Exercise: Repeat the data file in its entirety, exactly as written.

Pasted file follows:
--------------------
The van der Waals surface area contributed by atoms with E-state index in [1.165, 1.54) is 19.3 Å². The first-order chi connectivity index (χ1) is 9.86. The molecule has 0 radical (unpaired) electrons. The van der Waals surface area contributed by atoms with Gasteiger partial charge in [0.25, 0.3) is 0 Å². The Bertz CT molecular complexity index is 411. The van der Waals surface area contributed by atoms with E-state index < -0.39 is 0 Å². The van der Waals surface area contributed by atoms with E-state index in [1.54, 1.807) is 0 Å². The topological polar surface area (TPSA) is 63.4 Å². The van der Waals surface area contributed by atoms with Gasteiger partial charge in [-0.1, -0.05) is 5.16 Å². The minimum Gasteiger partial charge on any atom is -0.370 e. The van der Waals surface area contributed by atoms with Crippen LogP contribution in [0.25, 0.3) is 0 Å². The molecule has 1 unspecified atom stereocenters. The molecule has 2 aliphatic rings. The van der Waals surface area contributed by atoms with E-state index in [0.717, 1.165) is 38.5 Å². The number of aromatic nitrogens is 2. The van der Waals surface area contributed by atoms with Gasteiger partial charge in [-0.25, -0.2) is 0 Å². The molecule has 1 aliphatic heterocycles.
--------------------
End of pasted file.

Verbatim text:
The van der Waals surface area contributed by atoms with E-state index in [1.165, 1.54) is 19.3 Å². The first-order chi connectivity index (χ1) is 9.86. The molecule has 0 radical (unpaired) electrons. The van der Waals surface area contributed by atoms with Gasteiger partial charge in [0.25, 0.3) is 0 Å². The Bertz CT molecular complexity index is 411. The van der Waals surface area contributed by atoms with E-state index < -0.39 is 0 Å². The van der Waals surface area contributed by atoms with E-state index in [1.54, 1.807) is 0 Å². The topological polar surface area (TPSA) is 63.4 Å². The van der Waals surface area contributed by atoms with Gasteiger partial charge in [-0.1, -0.05) is 5.16 Å². The minimum Gasteiger partial charge on any atom is -0.370 e. The van der Waals surface area contributed by atoms with Crippen LogP contribution in [0.25, 0.3) is 0 Å². The molecule has 1 unspecified atom stereocenters. The molecule has 2 aliphatic rings. The van der Waals surface area contributed by atoms with E-state index in [0.717, 1.165) is 38.5 Å². The number of aromatic nitrogens is 2. The van der Waals surface area contributed by atoms with Gasteiger partial charge in [-0.25, -0.2) is 0 Å². The molecule has 1 aliphatic heterocycles.